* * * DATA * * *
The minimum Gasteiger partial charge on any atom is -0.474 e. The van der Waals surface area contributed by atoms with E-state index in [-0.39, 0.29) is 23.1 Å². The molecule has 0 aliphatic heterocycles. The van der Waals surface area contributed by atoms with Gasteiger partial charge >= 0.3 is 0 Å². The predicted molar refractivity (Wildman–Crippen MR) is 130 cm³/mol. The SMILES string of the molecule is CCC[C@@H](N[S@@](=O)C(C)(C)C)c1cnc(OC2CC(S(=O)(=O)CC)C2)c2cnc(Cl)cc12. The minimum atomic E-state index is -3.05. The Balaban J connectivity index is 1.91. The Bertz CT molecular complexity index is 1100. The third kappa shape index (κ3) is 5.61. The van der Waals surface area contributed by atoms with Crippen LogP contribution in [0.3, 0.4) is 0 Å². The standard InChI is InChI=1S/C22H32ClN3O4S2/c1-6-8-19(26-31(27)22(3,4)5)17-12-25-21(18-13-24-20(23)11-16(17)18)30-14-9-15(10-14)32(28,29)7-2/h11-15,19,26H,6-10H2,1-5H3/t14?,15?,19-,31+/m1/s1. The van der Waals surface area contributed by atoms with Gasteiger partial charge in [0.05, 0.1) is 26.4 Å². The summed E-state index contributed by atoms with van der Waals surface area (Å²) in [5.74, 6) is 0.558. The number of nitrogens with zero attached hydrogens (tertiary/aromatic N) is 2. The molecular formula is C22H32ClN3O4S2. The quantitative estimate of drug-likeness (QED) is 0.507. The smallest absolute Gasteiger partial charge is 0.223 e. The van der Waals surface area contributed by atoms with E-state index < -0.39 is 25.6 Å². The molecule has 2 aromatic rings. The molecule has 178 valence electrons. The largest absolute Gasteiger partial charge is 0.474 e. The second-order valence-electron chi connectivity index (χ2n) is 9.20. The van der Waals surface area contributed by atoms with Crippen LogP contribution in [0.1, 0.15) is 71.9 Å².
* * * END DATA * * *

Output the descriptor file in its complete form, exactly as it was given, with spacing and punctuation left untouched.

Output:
The minimum Gasteiger partial charge on any atom is -0.474 e. The van der Waals surface area contributed by atoms with E-state index in [-0.39, 0.29) is 23.1 Å². The molecule has 0 aliphatic heterocycles. The van der Waals surface area contributed by atoms with Gasteiger partial charge >= 0.3 is 0 Å². The predicted molar refractivity (Wildman–Crippen MR) is 130 cm³/mol. The SMILES string of the molecule is CCC[C@@H](N[S@@](=O)C(C)(C)C)c1cnc(OC2CC(S(=O)(=O)CC)C2)c2cnc(Cl)cc12. The minimum atomic E-state index is -3.05. The Balaban J connectivity index is 1.91. The Bertz CT molecular complexity index is 1100. The third kappa shape index (κ3) is 5.61. The van der Waals surface area contributed by atoms with Crippen LogP contribution in [0.3, 0.4) is 0 Å². The standard InChI is InChI=1S/C22H32ClN3O4S2/c1-6-8-19(26-31(27)22(3,4)5)17-12-25-21(18-13-24-20(23)11-16(17)18)30-14-9-15(10-14)32(28,29)7-2/h11-15,19,26H,6-10H2,1-5H3/t14?,15?,19-,31+/m1/s1. The van der Waals surface area contributed by atoms with Gasteiger partial charge in [0.05, 0.1) is 26.4 Å². The summed E-state index contributed by atoms with van der Waals surface area (Å²) in [5.74, 6) is 0.558. The number of nitrogens with zero attached hydrogens (tertiary/aromatic N) is 2. The molecular formula is C22H32ClN3O4S2. The quantitative estimate of drug-likeness (QED) is 0.507. The smallest absolute Gasteiger partial charge is 0.223 e. The van der Waals surface area contributed by atoms with E-state index < -0.39 is 25.6 Å². The molecule has 2 aromatic rings. The molecule has 178 valence electrons. The largest absolute Gasteiger partial charge is 0.474 e. The second-order valence-electron chi connectivity index (χ2n) is 9.20. The van der Waals surface area contributed by atoms with Crippen LogP contribution in [0.1, 0.15) is 71.9 Å².